Battery Technology Includes:
Battery technology overview Battery definitions & terms Battery capacity & life Batteries / cells in series & parallel Zinc carbon Alkaline cells Zinc air cells Lithium primary battery NiCad NiMH Li-ion Lead acid
Lead acid batteries are cheap, convenient and they work for many battery power applications. They are probably best known for their use in conventional internal combustion automotive vehicles where they supply the power for everything from starting, to the electronics and much more.
The lead acid battery has many advantages for automotive and many other uses: they have a large current and surge capability, which is ideal when being used to start internal combustion engines.
As a technology, lead acid batteries are well a well established technology and they can be easily manufactured with relatively low technology equipment.
However, lead acid battery technology is now being supplanted by lithium ion battery technology. These new lithium ion EV batteries are able to provide the power to drive the vehicle as well as providing the power for the electronic and electrical equipment within the car as well.
Accordingly the use of lead acid battery technology is reducing as the EV batteries are used increasingly for newer cards and other vehicles.
Lead acid battery history
The lead acid battery was the first form of rechargeable battery to be developed. The idea was originally proposed by a French Physicist named Gaston Plante in 1860.
Although another French scientist named Gautherot had discovered that platinum or silver wires that had been used to electrolyse saline water produced a current for a short duration, this was never developed into a workable battery.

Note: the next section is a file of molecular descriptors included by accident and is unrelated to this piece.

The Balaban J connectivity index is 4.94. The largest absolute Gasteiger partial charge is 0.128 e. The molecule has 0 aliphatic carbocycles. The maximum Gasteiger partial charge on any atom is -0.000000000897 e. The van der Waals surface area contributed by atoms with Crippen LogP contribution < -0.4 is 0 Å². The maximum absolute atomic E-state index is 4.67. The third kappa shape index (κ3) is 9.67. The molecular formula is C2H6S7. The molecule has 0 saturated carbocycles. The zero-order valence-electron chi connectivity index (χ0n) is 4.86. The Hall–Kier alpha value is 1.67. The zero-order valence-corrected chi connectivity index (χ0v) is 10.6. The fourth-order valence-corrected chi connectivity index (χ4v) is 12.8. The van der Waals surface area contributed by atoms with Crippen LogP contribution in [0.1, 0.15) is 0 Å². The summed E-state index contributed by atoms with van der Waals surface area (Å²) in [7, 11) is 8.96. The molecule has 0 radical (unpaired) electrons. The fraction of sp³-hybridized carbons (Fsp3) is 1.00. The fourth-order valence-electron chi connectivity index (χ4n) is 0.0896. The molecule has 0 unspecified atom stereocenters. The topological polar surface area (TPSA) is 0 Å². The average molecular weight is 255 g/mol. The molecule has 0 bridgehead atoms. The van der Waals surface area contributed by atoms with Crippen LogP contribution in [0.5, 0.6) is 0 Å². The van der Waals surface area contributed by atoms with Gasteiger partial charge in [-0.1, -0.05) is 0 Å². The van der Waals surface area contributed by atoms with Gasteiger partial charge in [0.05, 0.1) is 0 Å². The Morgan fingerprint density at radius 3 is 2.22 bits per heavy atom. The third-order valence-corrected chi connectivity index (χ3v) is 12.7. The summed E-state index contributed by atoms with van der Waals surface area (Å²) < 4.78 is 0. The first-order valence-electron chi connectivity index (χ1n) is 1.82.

The first lead acid cells were made from lead plates. The battery then had to be 'formed' by charging it so that one of the plates oxidised. The battery then increased its capacity over successive charge discharge cycles.
Plante's basic cell was later improved by a further French engineer named Faure. He managed to make the forming process much shorter by using some strips of lead oxide onto the plates. This speeded up the forming process considerably as the negative plate became lead only, and the positive plate oxidised to become lead peroxide.
Once the basic lead acid battery technology was established, the next major development involved addressing the problem that existed of water loss and the electrolyte drying up.
Batteries needed period topping up with distilled water in order to ensure their operation. This was overcome by inserting a valve into the battery. These valve-regulated lead-acid batteries, VRLA by utilising an oxygen recombination mechanism.
The gases produced inside VRLA battery were made to recombine inside and the battery was sealed for the production of batteries used for standard operating conditions.
Lead acid battery basics: how do they work
When looking at how a lead acid battery works, it is necessary to look at the basic components. The battery has comparatively few components - essentially there are four main elements:
- Positive plate: This is covered with a paste of lead dioxide.
- Negative plate: This is made of sponge lead.
- Separator: This is an insulating material between the two plates, but it allows the electrolyte and the ions into it to enable conduction without the two plates touching.
- Electrolyte: This consists of water and sulphuric acid
These constituents are all contained within a plastic container which acts to keep the electrolyte in and the battery together.
Although the plates or electrodes of the lead acid battery are designated as being lead, lead itself is too soft to be used on its own. Accordingly small quantities of other metals are added to the lead to provide the additional strength required. They can also improve the electric performance. Typical additive metals include: antimony, calcium, tin and selenium.